A Solution for Bankrupt Alberta Corporate Directors
It’s a cold November morning and Bob Mitchell (name changed to provide anonymity) is heading out to a well site to check on his crew.
Bob, who lives just south of Edmonton, has been a contracted well site supervisor for the past six years. On his way home from the well site, a tight knot forms in his stomach. He has tried to forget what’s waiting for him back home by spending more and more time at work. It is not an upset wife that is on his mind (not yet anyway) but the pile of brown envelopes that is waiting for him.
In Bob’s mind he is reading the contents of those envelopes: “You haven’t filed your corporate tax return; You haven’t filed your personal tax return; You haven’t filed your GST return; You owe X amount of dollars; Immediate action required.” Bob, at this stage, is lucky - he has not had his bank accounts frozen and his wife is still completely unaware of the situation. Still, his stomach knots up a little tightly. He is vaguely aware that the CRA has the power to seize bank accounts, register home liens, force the sale of his home, or seize his income sources.
Bob figures he can just let those envelopes pile up, but his luck has just run out. His wife greets him at the door with a very disappointed look on her face. She couldn’t buy groceries because the store’s debit machine reported Insufficient Funds. She wants to know what’s going on. Bob can no longer deny it; he has to become a bankrupt. He is worried about what is going to happen to his family’s way of life.
This is where Trevor Cawston of Cawston & Associates saw a need for a more catered solution than simple bankruptcy. When Alberta Marketing Strategy heard about this service editor, David Howse, met with Mr. Cawston to find out what is so different between what he offers and what solutions are already available.
Alberta Marketing Strategy: Why would a guy like Bob need you? Trevor Cawston: Most contractors in the Oil and Gas sector are required by their clients to operate through an incorporated entity. All incorporated entities require a director to operate. If there is no director there is no business. In bankruptcy, a person such as Bob, cannot be a director. I take on the responsibilities of the director.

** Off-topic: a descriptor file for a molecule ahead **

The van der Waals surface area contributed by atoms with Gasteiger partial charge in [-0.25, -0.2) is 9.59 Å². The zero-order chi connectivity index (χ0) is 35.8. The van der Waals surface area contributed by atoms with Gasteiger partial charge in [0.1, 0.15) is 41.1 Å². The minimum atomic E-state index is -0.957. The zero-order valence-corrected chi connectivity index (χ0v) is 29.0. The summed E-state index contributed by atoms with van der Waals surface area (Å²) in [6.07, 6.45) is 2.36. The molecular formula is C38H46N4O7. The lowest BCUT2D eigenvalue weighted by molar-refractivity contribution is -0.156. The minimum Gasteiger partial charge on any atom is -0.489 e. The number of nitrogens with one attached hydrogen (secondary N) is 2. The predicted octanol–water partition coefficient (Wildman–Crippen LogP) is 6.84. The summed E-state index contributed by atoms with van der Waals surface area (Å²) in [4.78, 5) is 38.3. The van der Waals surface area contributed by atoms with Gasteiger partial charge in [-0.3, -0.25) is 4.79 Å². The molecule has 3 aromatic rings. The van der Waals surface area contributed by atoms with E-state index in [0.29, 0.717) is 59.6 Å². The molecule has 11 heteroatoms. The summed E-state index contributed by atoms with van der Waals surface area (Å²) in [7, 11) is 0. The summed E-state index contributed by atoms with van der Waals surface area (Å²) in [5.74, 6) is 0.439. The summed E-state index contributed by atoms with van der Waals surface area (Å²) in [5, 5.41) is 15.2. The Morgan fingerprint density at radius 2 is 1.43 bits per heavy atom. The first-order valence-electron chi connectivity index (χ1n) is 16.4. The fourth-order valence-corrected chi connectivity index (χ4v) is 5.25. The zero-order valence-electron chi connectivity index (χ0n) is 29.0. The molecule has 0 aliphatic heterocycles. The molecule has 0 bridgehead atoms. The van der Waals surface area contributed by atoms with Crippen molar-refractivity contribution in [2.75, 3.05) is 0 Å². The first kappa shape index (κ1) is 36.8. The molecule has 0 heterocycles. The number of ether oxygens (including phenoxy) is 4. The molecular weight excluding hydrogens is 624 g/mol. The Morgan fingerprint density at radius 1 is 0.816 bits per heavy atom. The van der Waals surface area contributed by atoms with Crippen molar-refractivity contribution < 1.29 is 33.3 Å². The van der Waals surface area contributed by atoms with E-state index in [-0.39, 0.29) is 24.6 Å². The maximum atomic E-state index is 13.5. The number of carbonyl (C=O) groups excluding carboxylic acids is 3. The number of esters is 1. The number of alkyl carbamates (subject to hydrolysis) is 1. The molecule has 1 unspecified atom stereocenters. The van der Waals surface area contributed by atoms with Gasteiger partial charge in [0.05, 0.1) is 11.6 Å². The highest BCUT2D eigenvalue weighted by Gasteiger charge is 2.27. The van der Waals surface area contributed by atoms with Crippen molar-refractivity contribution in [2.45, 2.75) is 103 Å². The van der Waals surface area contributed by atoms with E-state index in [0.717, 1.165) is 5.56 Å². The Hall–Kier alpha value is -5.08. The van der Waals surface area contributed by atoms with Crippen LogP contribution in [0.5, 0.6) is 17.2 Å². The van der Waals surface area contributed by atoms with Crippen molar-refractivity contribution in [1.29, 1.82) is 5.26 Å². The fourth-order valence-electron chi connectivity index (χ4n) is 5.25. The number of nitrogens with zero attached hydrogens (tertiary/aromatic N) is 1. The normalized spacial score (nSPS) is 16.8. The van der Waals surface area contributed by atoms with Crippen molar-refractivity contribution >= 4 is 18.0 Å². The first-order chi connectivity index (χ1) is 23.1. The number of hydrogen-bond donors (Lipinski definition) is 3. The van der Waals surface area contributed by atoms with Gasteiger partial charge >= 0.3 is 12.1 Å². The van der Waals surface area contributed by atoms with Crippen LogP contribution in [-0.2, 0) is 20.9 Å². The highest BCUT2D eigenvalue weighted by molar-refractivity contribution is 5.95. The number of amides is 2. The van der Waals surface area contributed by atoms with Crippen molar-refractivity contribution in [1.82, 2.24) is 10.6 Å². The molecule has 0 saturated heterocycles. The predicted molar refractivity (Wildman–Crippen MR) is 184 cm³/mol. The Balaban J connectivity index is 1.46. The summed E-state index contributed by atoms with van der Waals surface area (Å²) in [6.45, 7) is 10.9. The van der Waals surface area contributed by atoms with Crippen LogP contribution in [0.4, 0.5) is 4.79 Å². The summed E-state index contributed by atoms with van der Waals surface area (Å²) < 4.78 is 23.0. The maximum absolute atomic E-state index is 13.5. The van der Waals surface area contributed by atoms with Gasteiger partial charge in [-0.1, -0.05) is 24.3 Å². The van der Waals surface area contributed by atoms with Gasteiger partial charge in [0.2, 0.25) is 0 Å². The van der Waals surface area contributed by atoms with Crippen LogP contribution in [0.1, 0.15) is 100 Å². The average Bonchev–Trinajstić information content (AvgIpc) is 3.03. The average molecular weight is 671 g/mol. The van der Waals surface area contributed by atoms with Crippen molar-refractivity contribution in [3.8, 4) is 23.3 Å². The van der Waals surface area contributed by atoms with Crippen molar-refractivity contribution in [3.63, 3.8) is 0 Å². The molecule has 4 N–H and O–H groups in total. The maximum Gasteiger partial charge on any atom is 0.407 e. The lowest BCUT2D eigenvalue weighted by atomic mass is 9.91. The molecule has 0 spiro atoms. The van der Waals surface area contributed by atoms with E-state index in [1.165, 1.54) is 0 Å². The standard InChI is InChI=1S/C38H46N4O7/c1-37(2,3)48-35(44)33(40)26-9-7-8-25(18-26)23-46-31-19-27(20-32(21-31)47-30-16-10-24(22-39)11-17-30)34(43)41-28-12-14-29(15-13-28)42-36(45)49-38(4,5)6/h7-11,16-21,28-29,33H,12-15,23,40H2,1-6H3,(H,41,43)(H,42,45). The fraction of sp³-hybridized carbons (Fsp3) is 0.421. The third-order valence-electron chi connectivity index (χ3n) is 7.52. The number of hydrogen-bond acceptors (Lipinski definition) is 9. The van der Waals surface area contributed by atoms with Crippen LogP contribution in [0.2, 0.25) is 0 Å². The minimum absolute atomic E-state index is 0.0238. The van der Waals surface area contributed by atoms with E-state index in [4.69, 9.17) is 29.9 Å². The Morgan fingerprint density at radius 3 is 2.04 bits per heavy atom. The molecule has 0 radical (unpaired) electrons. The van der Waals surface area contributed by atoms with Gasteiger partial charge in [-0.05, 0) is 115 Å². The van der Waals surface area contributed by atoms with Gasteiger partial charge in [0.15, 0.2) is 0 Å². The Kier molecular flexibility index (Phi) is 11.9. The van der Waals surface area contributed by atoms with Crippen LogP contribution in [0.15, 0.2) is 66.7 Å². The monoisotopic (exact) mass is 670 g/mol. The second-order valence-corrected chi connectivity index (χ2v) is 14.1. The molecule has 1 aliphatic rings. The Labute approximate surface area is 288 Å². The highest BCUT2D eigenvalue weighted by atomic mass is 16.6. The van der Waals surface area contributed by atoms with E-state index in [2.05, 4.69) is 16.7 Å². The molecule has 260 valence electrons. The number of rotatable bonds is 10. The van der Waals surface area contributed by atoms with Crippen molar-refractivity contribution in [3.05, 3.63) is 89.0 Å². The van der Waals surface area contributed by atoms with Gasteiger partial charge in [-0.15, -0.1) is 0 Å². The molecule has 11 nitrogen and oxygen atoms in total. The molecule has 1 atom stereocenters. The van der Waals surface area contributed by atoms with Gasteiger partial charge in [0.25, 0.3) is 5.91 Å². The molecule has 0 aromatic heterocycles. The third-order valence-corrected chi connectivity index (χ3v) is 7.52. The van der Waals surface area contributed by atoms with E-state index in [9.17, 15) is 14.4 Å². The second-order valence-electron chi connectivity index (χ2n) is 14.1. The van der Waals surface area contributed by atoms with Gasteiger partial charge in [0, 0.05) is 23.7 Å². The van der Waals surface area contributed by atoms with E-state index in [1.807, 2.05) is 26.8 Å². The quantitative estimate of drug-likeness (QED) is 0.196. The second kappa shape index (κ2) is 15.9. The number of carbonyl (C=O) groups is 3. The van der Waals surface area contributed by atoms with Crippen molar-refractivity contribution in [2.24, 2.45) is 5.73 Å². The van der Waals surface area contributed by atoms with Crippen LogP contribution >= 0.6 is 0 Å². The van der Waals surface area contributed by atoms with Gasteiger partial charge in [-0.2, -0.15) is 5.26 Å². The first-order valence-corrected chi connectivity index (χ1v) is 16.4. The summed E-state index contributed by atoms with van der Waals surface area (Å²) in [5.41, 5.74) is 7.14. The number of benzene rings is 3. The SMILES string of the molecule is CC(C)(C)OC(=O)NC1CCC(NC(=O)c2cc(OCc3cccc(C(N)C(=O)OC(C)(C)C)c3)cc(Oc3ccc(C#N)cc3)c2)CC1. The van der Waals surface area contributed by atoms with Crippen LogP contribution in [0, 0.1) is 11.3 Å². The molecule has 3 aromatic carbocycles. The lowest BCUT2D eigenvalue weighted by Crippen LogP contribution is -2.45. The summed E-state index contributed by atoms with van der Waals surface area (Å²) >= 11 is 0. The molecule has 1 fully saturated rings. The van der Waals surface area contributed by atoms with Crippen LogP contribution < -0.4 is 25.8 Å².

AMS: How does a person find themselves in a situation like this? TC: In some cases, with the downturn in the economy, GST and other tax money went toward a mortgage payment. I hear a lot of clients say, “I thought I could spend the last quarter’s GST and catch up next month.” The reality is that the next month has its own set of payables, both personal and business. When your payment arrangement puts you in a situation where you can’t pay your current taxes contract workers get on what is called the tread mill – there is no catching up. Sometimes the only option is bankruptcy.
AMS: Why couldn’t a person get his or her spouse to take the role of corporate director? TC: Many people don’t know that directors are ultimately liable for the finances of the business. It’s not fair to ask your spouse to become personally liable for your GST, payroll source deductions and even some civil liabilities. It’s not a role to be taken lightly. Also, in bankruptcy, the trustee and the creditors would prefer that the director be at arm’s length from the bankrupt.